In economic data, the Eurozone economy in May shrank by rather less than previously indicated according to the revised PMI data. The final composite output index weighed in at 31.9, up from its 30.5 flash mark and a final 13.6 reading in April. The headline revision was wholly attributable to a better performance by services where the 28.7 flash was revised to 30.5, now an 18.5-point increase from April. Separately, the UK service sector PMI was revised up from 27.8 to 29.0 in the final report for May. This was 15.6 points stronger than its 13.8-point final showing in April.

Asia Pacific

Major Asian markets closed higher Wednesday, with regional investors increasingly confident that measures to curb the Covid-19 pandemic and its economic impact are starting to work. Economic data published Wednesday were in some cases very weak, but Chinese data showed a strong improvement in activity, boosting hopes that similar improvements may be seen elsewhere in coming months as authorities ease restrictions and substantial policy stimulus takes effect.

Australia's All Ordinaries index outperformed, closing up 1.8 percent despite the release of GDP data indicating that the Australian economy has entered into recession for the first time in 30 years. Hong Kong's Hang Seng index also posted a solid gain, up 1.4 percent, while Japan's Nikkei and Topix indices advanced 1.3 percent and 0.7 percent respectively. The Shanghai Composite index closed up 0.1 percent.

Australia's GDP fell 0.3 percent in the first quarter, weakening sharply from an increase of 0.5 percent in the fourth quarter. Economic activity in Australia was impacted early in the quarter by serious wildfires and late in the quarter by disruptions caused by the virus. The impact of the pandemic will likely be more evident in GDP data for the second quarter. This, in turn, suggests that Australia will almost certainly record a technical recession with two consecutive quarters of GDP declines, though officials remain confident that a recovery will begin in the second half of the year.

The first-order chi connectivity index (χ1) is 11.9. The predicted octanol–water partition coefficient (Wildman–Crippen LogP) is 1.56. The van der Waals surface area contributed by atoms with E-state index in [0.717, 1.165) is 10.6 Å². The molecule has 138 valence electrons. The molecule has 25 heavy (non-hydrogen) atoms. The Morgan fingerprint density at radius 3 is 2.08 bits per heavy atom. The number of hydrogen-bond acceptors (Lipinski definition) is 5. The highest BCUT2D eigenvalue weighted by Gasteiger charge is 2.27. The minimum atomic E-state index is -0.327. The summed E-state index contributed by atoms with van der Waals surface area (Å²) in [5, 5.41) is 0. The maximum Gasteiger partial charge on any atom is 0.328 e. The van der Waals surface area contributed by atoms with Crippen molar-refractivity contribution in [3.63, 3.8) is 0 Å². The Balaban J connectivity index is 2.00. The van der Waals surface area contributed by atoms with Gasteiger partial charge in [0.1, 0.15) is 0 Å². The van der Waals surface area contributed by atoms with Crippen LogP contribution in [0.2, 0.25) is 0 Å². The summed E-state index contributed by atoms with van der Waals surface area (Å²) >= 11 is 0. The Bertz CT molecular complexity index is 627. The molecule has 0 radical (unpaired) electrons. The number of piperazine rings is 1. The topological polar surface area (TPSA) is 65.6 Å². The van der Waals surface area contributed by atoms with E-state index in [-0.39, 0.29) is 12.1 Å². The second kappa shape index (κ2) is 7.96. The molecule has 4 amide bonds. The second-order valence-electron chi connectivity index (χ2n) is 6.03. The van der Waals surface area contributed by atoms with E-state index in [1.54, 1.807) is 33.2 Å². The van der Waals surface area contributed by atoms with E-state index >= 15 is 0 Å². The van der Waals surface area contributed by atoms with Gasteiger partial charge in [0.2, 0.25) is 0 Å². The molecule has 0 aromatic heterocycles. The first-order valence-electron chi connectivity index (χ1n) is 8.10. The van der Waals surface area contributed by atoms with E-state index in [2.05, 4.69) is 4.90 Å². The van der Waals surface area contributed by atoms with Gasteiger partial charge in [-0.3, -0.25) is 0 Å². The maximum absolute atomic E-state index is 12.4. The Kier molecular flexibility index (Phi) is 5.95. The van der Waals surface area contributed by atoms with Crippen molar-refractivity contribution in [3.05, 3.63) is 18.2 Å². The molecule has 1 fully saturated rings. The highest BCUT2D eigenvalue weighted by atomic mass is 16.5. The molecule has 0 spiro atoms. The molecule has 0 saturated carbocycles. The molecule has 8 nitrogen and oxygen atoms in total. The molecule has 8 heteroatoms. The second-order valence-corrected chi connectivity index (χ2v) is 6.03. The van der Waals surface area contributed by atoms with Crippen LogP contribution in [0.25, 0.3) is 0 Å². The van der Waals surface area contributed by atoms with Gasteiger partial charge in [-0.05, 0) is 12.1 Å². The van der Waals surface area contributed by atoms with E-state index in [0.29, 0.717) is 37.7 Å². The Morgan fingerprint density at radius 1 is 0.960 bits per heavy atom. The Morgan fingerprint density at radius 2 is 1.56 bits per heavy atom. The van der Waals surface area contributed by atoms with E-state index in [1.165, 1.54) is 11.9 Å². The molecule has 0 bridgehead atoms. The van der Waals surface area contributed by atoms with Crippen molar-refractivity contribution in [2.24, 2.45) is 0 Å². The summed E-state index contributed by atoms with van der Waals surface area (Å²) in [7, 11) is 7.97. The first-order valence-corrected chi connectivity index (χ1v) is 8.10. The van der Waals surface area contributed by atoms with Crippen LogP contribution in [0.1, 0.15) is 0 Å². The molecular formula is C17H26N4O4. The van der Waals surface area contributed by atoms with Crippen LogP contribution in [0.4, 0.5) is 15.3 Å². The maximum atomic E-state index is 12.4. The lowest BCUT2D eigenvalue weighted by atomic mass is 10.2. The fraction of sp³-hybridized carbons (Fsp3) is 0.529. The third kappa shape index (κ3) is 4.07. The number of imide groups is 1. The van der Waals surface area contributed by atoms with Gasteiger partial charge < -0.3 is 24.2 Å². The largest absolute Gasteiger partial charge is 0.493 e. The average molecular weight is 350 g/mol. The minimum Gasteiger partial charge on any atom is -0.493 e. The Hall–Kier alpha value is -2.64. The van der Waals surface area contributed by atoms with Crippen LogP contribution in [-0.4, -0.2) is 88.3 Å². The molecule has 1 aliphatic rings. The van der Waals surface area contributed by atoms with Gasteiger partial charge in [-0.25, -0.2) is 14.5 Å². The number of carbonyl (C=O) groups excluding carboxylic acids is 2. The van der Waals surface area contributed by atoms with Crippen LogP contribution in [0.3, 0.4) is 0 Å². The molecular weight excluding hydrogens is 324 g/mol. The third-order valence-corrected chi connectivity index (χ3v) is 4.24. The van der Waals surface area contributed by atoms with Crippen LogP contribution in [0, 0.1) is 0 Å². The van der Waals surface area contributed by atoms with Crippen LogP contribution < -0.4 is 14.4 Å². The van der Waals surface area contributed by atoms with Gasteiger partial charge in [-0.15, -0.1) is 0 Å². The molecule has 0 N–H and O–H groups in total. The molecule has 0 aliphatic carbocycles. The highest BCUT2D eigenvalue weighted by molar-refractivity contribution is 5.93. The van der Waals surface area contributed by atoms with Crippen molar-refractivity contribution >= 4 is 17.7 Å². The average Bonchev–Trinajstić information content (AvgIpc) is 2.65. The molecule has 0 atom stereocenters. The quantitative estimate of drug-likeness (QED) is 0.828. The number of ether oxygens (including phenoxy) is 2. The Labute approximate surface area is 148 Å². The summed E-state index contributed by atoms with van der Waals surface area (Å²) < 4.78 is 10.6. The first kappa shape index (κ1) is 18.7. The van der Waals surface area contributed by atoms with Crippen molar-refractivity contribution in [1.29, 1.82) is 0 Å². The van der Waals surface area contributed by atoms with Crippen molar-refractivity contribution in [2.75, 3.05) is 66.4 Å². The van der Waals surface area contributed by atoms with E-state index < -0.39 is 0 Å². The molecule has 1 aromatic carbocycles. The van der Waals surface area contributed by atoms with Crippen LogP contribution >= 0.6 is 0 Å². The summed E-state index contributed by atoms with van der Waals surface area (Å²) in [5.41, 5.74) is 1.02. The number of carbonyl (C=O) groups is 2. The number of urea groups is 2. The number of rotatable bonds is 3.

The Markit China PMI survey's business activity index for the services sector rose sharply from 44.4 in April to 55.0 in May. This indicates that activity in the sector expanded for the first time since January and at the fastest pace since 2010.

Other PMI surveys published Wednesday, however, showed that conditions remained very weak elsewhere in the region in May, with public health measures and weak external demand still clearly having a significant negative impact. The business activity index for the services sector rose from 21.5 in April to 26.5 in May for Japan and from 5.4 to 12.6 for India, indicating that the sector contracted sharply again in both countries, as did the equivalent surveys for the manufacturing sector earlier in the week. Meanwhile, the economy-wide PMI survey for Singapore and Hong Kong also showed further declines in activity, with the headline index falling from 28.1 to 27.1 for Singapore and increasing from 36.9 to 43.9 in Hong Kong.

Looking ahead*

On Thursday in Asia/Pacific, Australian merchandise trade and retail sales reports are due. In Europe, the ECB policy announcement, plus Swiss CPI, UK PMI construction, Eurozone retail sales reports are scheduled. In North America, US international trade, US jobless claims, US productivity and costs, and Canadian merchandise trade reports are due.